ELIZABETHTOWN, Ky.—Mitch McConnell says he expects to maintain but not grow the U.S. Senate’s Republican majority next year.

The Senate majority leader said Tuesday the GOP’s chances of gaining seats are “pretty slim” because Republicans must defend 24 seats compared to the Democrats’ 10. Plus, Republicans will field candidates in several states dominated by the presidential election, including New Hampshire, Pennsylvania, Ohio, Wisconsin and Illinois. He said Republicans “regretfully” have an open seat in Florida because Marco Rubio is running for president and not re-election at the same time, as McConnell’s fellow Kentuckian Rand Paul plans to do.

McConnell told the Elizabethtown Rotary Club that Republicans have a chance to gain seats in Nevada, where Sen. Harry Reid is not seeking re-election, and Colorado where Republicans defeated an incumbent last year.


WASHINGTON—Presidential announcement mania is coming. Look fast or you’ll miss it.

Five more candidates—four Republicans and one Democrat—are expected to formally announce their presidential intentions between now and June 4.

The upcoming batch of Republican announcements includes: Rick Santorum, the former U.S. senator from Pennsylvania and 2012 Iowa caucus winner, on Wednesday; former New York Gov. George Pataki on Thursday; Sen. Lindsey Graham of South Carolina on June 1; former Texas Gov. Rick Perry on June 4.

Former Maryland Gov. Martin O’Malley is expected to announce on Saturday his bid for the Democratic nomination.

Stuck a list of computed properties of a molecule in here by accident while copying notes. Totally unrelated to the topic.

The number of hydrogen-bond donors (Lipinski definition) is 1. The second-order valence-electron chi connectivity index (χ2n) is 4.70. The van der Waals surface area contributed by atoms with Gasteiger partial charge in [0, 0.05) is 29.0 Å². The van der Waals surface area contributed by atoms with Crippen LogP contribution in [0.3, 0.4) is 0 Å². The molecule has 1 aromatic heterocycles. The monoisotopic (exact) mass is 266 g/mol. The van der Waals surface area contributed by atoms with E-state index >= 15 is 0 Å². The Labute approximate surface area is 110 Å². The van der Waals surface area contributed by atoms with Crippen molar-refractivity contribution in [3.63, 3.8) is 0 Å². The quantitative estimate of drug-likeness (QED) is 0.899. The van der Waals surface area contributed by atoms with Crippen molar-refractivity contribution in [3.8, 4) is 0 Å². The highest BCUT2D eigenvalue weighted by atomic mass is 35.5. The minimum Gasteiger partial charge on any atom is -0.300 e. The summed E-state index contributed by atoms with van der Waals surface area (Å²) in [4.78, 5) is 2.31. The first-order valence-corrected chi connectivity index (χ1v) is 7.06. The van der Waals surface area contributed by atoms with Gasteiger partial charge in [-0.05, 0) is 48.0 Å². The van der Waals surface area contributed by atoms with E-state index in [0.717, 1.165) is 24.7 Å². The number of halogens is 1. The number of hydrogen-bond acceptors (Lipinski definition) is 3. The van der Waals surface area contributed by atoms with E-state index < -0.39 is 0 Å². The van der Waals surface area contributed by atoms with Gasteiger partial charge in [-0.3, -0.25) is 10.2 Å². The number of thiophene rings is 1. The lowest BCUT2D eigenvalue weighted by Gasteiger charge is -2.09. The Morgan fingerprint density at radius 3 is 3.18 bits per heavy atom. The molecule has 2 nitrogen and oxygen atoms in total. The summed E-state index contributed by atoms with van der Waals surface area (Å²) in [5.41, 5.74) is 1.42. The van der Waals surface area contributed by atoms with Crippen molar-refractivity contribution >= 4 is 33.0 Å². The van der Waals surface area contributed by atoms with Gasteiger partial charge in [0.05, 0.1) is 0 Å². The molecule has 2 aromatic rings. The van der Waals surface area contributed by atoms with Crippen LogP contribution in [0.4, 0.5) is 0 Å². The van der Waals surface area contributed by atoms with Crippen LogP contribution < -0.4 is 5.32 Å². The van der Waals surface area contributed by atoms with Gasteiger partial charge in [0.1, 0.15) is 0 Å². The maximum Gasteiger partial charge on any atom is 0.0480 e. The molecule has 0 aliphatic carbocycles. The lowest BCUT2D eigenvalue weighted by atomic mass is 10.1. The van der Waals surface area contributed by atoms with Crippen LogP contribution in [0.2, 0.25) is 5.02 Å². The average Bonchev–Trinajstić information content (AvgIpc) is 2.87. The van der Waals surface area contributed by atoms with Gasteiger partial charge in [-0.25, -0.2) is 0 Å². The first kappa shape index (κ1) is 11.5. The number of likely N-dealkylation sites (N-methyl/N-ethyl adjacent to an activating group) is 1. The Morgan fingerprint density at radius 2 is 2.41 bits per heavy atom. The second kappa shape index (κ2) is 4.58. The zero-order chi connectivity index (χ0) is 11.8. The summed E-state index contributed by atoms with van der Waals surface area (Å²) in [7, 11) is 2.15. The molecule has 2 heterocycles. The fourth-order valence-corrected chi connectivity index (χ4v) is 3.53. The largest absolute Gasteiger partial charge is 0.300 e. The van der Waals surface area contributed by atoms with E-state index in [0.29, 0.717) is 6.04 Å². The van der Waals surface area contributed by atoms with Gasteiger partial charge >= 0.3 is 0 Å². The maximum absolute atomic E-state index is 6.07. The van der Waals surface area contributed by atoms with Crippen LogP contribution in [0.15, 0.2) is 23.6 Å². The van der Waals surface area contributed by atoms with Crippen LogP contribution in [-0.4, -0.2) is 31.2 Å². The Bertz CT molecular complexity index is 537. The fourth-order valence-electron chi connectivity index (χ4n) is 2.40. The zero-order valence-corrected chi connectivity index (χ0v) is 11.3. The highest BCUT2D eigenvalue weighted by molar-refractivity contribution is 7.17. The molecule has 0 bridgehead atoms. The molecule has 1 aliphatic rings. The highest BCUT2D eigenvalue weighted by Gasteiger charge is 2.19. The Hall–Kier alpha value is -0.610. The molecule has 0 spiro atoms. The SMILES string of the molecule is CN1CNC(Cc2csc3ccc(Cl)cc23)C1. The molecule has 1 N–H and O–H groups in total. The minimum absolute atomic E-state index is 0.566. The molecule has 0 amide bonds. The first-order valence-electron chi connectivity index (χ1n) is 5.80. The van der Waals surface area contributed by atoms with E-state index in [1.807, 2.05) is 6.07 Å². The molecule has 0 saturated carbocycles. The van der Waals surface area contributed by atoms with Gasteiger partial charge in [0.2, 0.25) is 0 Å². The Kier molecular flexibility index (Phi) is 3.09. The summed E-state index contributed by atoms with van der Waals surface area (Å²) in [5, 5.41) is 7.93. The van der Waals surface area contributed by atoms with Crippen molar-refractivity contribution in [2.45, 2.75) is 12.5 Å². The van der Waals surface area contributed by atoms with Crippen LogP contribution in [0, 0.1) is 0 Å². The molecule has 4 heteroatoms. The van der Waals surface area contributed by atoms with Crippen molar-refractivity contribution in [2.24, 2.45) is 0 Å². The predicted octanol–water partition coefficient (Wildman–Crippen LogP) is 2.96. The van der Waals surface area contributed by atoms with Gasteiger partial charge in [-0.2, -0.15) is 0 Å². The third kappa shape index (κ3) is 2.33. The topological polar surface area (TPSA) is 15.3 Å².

WASHINGTON—Democratic Arizona Rep. said Tuesday she will challenge Republican John McCain for his Senate seat next year, launching an uphill bid to unseat the five-term senator in the GOP-leaning state.

Kirkpatrick, 65, is serving her third House term in a district she has won narrowly. She was already being targeted by Republicans for what was expected to be her House re-election bid in 2016.

McCain, 78, has long been one of his party’s most influential voices on military and foreign policy issues and is chairman of the Senate Armed Services Committee.


COLUMBIA, S.C.—Hillary Clinton arrives in South Carolina on Wednesday for her first visit of the 2016 presidential campaign cycle with universal name recognition and a 10-person paid campaign team already in place.

But the scars have not completely healed from an ugly battle in 2008 with Barack Obama in the early primary state, and key Democrats say Clinton will not be able to skate to victory here, even as they acknowledge her lack of substantial primary competition.

The Clinton c is eager to show its effort to win a primary that so far lacks a big-name challenger, while learning the lessons of 2008.

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